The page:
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iPod Nano owners in screen scratch trauma

Front panel scratches 'insanely easily'

People slavering to get Apple's "impossibly small" iPod Nano into their sticky hands may want to pause a moment: those ahead of them in the queue have discovered that it's also unbelievably easy to scratch the screen, nixing its photo-displaying abilities.

Apple's discussion forums are already host to a 188-post thread on the topic, where people have spotted that the plastic used for the screen and front of the product is as sensitive as a Kate Moss sponsor.

Trouble is that a few scratches will quickly make the colour screen all but useless for viewing album art and photos stored on the machine. In which case you might as well have bought the cheaper, screenless iPod shuffle, hmm?

When the point was put to the head of Apple's iPod division, Jon Rubenstein - who in the past oversaw the development of the Titanium PowerBook - the one that killed off Wi-Fi reception, because metal cages do that - he replied: "Nah, you don't really think that? It's made of the hardest polycarbonate... You keep it in a pocket with your keys?"

Actually, not so for owners we've heard from. "I found that my black 4GB Nano scratched within minutes after peeling off the protective wrapper and wiping it with a cotton T-shirt. I put it in a pocket just once and it was inside the soft case that came with my third-gen iPod," comments poster number 188 in that monster Apple thread.

He's hardly alone: Register reader Matt Baker says "the plastic on the front panel scratches insanely easily", and comments that that hardly makes sense, "especially for a device that's sold in a large amount based on its appearance, and that launched at least a month before any cases for it will be available. Mine has lived either on a work surface, in a shirt pocket on its own, or (as demonstrated by Steve Jobs to be a suitable place when he launched it) in the change pocket of my jeans, again on its own."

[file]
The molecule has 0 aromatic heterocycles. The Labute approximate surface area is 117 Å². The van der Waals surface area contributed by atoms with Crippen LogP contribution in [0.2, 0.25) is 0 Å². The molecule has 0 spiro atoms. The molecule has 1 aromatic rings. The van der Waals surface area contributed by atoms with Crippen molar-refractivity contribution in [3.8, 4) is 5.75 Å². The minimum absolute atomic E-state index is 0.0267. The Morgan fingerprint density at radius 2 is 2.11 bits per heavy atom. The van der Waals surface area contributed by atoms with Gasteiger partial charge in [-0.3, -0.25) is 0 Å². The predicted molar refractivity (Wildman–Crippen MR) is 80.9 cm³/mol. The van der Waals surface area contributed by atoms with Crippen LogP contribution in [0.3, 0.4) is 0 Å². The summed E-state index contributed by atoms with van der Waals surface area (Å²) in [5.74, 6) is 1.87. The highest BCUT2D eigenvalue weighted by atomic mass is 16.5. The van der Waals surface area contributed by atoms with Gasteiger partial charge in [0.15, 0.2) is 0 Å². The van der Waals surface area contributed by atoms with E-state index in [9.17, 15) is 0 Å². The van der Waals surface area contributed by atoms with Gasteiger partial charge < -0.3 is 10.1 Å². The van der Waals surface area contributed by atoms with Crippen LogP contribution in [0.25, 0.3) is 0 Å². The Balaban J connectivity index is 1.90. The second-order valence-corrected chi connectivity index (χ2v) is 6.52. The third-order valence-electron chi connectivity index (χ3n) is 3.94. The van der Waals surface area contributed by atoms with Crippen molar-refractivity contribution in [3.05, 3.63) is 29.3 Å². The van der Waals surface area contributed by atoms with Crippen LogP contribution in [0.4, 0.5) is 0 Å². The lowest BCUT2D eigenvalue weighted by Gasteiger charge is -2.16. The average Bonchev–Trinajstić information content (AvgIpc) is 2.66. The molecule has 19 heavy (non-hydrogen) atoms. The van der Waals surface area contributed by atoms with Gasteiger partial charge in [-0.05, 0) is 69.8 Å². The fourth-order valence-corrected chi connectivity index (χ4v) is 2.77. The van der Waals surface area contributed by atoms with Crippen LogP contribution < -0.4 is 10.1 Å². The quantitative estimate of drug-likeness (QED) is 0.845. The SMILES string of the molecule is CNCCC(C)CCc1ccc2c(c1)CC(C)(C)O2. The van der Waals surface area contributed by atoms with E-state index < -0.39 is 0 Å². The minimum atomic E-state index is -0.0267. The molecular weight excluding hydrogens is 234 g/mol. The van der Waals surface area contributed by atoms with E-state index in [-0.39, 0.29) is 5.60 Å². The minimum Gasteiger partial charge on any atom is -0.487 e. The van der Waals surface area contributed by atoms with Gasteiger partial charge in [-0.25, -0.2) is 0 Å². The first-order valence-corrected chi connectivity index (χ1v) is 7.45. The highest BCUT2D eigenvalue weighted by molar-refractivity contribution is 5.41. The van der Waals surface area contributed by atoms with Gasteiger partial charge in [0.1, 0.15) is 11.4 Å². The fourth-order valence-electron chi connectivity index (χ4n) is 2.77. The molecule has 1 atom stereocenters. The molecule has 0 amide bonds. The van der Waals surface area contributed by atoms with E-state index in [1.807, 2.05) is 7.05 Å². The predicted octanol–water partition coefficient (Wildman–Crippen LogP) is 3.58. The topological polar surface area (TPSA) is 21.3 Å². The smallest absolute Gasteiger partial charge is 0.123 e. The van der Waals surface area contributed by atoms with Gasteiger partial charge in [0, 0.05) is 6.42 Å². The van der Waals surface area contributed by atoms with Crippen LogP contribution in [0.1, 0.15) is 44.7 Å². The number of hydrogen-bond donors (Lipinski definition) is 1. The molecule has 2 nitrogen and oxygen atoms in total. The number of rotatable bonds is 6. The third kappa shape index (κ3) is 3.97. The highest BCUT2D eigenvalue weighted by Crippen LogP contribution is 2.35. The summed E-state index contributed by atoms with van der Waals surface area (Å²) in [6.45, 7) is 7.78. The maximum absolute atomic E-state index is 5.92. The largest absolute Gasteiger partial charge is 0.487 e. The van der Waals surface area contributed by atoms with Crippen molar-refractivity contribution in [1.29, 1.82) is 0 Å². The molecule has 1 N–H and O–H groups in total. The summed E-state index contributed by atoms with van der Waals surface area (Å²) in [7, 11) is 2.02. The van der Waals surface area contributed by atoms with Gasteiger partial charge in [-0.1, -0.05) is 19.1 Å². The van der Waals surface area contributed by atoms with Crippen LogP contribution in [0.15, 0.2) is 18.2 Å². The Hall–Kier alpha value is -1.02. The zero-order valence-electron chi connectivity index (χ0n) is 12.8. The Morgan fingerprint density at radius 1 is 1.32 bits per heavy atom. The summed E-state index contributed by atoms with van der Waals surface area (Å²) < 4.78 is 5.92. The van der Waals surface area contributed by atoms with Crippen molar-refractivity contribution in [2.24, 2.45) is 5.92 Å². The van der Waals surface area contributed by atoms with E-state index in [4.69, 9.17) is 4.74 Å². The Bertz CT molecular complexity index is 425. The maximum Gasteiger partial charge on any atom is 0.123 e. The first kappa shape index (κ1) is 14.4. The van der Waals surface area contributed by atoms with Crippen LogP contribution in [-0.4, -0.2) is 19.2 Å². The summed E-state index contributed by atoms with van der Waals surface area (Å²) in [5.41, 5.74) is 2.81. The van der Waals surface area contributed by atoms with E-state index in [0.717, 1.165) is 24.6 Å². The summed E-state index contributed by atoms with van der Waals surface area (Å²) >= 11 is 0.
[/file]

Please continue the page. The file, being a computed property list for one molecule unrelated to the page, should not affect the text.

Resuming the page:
You'll also find plenty of irked people at Macintouch (search for "scratch") who've rushed out, as commanded, to snap them up only to find that they're squinting through some sort of fog to see the song name.

So what's gone wrong? Although Apple's award-winning designer Jonathan Ive has improved various things about the iPod Nano over its predecessor - for example, the scroll wheel has texture, making it easier to use - he seems to have overlooked how people really use them. Consumer gear has to live in pockets with change and keys. Only the polycarbonate survive, or something like that.

Apple had similar problems with its ill-fated Cube, where some developed cracks in the plastic moulding - though Apple tried very hard to insist this wasn't so. The difference here though is that the Cube sold dismally, so nobody cared. Much more is riding on the success of the Nano.

Matt Baker, who bought his Nano at the Apple Store in Regent Street, said he went back and found that the assistant manager was "(a) fairly apologetic and (b) seemed to have been fielding the same comments all day, and getting rather fed up of them! He said there's no official company policy at the moment on the scratching, but that it is obviously an issue 'just from looking at mine', and that they'll swap it for me with no problems if I bring the whole thing back".

So if you see a long queue, it might be the returns. In the meantime, any Nano buyers are warned to leave the sticky plastic over the screen, if they want to keep seeing what's on it.

But perhaps this is just another step in the dastardly master plan. Next step, the diamond iPod, sold with the slogan "Impossible hard to scratch?" ®

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